3. Squeeze lemon juice onto the vegetables and sauté for 5-7 minutes over medium-high heat unit the Brussels sprouts have turned bright green and begin to brown slightly. Remove from heat.
  4. Stir in pepper and salt to taste.
  5. Toss Brussels sprouts mixture with the quinoa. Serve warm.

Tax Form Secrets Revealed

Q: Tax forms have started coming and my mailbox looks like a can of alphabet soup exploded in it! What do I need and where do I start?

A: This is a tough time of year for people who hate paper. Sorting out what’s important is a big challenge, and it gets harder if you don’t know what’s what.


Fortunately, it’s easier to tell these forms apart than you think. Here are the four most common tax forms you’ll see and what to do with them!

1.) W-2
This is the most common tax form – a statement from your employer that contains your yearly wages, how much tax you’ve had withheld, and how much you’ve paid (pre-tax) for things like health care premiums. This may be the only major tax form you get.

It’s also one of the most important forms. Keep it with other tax documents until filing time.

2.) 1099
1099s identify income from sources other than contract jobs. Most common is the 1099-INT, which lists interest income. You may get a 1099-INT from any financial institution where you have an account.

If you freelance or work as a contractor, you’ll probably receive a 1099-MISC. There are several more 1099s, such as a 1099-G for unemployment or another source of government income and a 1099-C for canceled debt.

Hold on to these forms, too. You’ll need the amounts of untaxed income when you’re ready to file.

3.) 1095
1095s deal with health insurance. Form 1095-A is for insurance purchased through a marketplace exchange. 1095-B is for private health insurance. 1095-C is for employer-sponsored health-care coverage.

These forms are important if you get a health insurance subsidy through the Affordable Care Act. If not, you can file this form away; you’ll only need it if issues arise regarding your coverage.

4.) 1098
The 1098 and the 1098-T, report tax deductible expenses. The 1098 lists mortgage interest and points on your primary residence, while the 1098-T itemizes tuition and other expenses paid to institutions of higher learning. The 1098-T is used in several places, including claiming the Hope Credit.

To claim mortgage-related deductions, you’ll need to itemize them. Claiming the deductions on the 1098 requires forgoing the standard deduction, which is usually a bad idea. Unless you have a host of other deductions, or you bought or refinanced your home this year, it’s best to claim the standard deduction and file away the 1098.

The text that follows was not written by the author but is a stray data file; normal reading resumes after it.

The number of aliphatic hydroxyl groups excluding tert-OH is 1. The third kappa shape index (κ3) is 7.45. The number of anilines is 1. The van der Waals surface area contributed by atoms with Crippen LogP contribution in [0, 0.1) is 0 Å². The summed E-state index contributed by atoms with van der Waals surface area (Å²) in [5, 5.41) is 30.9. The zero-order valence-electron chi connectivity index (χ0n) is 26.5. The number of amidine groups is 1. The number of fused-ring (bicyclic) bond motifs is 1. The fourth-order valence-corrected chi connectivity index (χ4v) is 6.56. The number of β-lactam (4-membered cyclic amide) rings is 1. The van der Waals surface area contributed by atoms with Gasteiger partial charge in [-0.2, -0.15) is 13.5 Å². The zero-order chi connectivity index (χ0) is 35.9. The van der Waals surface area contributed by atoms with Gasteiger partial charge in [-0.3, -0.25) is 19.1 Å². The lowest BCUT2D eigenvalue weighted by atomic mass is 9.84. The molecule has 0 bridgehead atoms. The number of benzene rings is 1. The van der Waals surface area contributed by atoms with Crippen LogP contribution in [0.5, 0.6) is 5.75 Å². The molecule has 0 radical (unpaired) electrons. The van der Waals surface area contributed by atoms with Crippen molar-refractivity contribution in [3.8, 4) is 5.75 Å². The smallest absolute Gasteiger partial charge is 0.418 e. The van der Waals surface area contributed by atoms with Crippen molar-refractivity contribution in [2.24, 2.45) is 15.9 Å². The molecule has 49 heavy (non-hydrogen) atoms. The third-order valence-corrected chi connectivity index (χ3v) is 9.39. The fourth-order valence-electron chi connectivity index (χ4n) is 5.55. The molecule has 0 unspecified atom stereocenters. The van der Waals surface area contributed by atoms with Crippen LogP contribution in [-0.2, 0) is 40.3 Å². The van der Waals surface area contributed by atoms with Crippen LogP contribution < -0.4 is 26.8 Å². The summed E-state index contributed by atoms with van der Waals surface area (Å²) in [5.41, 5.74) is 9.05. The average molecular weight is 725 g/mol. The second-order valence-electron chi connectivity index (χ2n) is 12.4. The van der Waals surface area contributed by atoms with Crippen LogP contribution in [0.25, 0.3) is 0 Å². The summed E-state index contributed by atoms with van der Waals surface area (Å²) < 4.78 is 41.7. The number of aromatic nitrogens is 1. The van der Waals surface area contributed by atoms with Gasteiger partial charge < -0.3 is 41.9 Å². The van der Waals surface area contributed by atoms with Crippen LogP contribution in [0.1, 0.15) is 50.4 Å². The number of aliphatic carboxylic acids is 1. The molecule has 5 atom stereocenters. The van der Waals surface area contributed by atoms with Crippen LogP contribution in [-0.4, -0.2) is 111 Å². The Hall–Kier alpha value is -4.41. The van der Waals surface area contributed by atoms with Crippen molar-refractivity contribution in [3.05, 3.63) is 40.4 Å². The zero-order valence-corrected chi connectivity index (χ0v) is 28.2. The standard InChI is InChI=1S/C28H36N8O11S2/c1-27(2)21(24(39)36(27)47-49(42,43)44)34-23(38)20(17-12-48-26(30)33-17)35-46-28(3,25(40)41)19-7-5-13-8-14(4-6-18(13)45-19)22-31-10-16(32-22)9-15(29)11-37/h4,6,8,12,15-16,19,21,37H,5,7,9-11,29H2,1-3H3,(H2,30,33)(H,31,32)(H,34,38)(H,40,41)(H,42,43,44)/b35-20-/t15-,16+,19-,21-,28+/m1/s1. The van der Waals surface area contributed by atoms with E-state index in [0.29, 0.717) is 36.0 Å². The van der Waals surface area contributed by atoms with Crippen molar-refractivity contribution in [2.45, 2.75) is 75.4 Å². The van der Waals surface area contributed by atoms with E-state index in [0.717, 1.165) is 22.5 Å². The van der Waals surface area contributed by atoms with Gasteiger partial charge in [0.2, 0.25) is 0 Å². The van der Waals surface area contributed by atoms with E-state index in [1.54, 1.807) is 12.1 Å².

Unfortunately, you can’t file your taxes and be rid of those papers until you get all your forms together. Keep all necessary forms together until all of them arrive. Get a manila folder to keep them all in one place. Keep that folder somewhere safe, and as soon as possible, file your taxes so you can put it into storage. Keep your returns for at least 3 years after you file.

Will the New Tax Code Destroy Medicare?

Everyone and their next-door-neighbor has an opinion on the revised tax code. But whether or not you think the simplified tax brackets and the cuts to small businesses are brilliant, all agree that slashing taxes translates into budget cuts across government programs. This is due to the Pay-As-You-Go (PAYGO) Act that Congress passed in 2010 to keep the national deficit in check.

Unfortunately, the program that’s expected to take the biggest hit is also one that millions of Americans rely on: Medicare.

Medicare is what funds health insurance coverage for senior citizens and much of the disabled population. According to the law, only 4% of the Medicare budget can be trimmed. However, financial experts predict that the tax code that is now on the table could clean out the Medicare funds completely by 2029.

Why does the new tax code pose such an extreme threat to Medicare? Are any other programs under similar threat? Can individuals protect themselves? There are so many questions – here’s all you need to know about the new tax code and its proposed impact on Medicare.

The actual cuts